April 30, 2012
New Development in Climate Change Litigation
Today, the article I wrote with my colleague John Lee, "Climate Change Claims: The Next Y2K Insurance Litigation Scare?" appears in the current issue of Business Insurance. Just before publication, I was able to modify the article to include mention of recent developments in one of the cases, AES Corp. v. Steadfast Ins. Co. On April 20, 2012, the Virginia Supreme Court affirmed its prior ruling that Steadfast Ins. Co. has no obligation to defend or indemnify AES Corp. in a climate change liability case arising out of an underlying suit brought by the Village of Kivalina, Alaska. The court found no coverage because the underlying complaint alleged damages that were the "natural and probably consequence" of AES's intentional actions. Consequently, the court noted that the complaint did not allege a fortuitous accident or event. As we explain in the article, Kivalina is an Inupiat island community in the Arctic waters just off the Alaskan coast. Residents sued ExxonMobil and others energy firms, claiming the companies' activities were contributing to global warming which damaged the sea ice that protects the island's coast from storms. Shoreline erosion, the suit claimed, would ultimately force the population to relocate.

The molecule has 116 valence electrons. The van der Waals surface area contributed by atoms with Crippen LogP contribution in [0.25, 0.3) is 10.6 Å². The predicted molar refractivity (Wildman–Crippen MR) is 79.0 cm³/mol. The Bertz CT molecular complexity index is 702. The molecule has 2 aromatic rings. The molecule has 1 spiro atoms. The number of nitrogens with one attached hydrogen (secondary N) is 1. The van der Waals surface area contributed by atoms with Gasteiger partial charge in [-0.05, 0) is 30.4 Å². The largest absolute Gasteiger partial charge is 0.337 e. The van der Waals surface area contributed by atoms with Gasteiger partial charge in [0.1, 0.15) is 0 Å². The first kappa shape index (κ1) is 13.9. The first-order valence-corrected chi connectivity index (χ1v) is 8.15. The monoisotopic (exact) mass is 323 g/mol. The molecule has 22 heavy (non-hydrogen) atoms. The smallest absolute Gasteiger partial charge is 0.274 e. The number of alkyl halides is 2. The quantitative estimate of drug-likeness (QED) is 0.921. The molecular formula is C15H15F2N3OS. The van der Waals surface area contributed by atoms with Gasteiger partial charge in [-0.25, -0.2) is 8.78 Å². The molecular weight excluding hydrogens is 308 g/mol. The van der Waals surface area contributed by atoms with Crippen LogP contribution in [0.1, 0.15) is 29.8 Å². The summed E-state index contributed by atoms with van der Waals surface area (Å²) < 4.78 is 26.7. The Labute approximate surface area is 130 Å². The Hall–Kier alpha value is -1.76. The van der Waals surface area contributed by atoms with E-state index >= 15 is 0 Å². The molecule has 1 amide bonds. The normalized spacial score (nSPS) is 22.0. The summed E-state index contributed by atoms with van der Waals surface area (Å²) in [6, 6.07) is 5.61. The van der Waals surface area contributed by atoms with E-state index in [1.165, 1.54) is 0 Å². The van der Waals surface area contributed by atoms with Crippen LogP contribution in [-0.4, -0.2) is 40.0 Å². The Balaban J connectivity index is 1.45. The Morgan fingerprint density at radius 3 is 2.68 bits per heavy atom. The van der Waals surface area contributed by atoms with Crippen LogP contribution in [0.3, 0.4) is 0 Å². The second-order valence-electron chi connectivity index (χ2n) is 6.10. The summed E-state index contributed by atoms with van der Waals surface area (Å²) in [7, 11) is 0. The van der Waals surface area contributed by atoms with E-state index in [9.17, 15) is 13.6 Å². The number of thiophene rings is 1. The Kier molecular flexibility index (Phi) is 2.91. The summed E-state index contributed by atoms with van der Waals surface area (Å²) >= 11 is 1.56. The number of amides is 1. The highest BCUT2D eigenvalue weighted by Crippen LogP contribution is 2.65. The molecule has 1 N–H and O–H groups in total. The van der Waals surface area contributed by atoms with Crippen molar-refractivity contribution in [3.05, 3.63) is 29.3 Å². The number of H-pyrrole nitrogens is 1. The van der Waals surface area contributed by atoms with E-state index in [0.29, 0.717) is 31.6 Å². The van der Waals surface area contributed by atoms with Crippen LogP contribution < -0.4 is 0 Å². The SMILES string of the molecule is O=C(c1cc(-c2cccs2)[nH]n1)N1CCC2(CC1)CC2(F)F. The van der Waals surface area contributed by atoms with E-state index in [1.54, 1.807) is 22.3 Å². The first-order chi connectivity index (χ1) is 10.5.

As has happened in similar cases, the judge dismissed the case as centering on "non-justiciable" issues, or issues better addressed through political, rather than judicial, means. The underying case is on appeal.
To read the entire Business Insurance article, click here. (Free registration required to read the complete article.)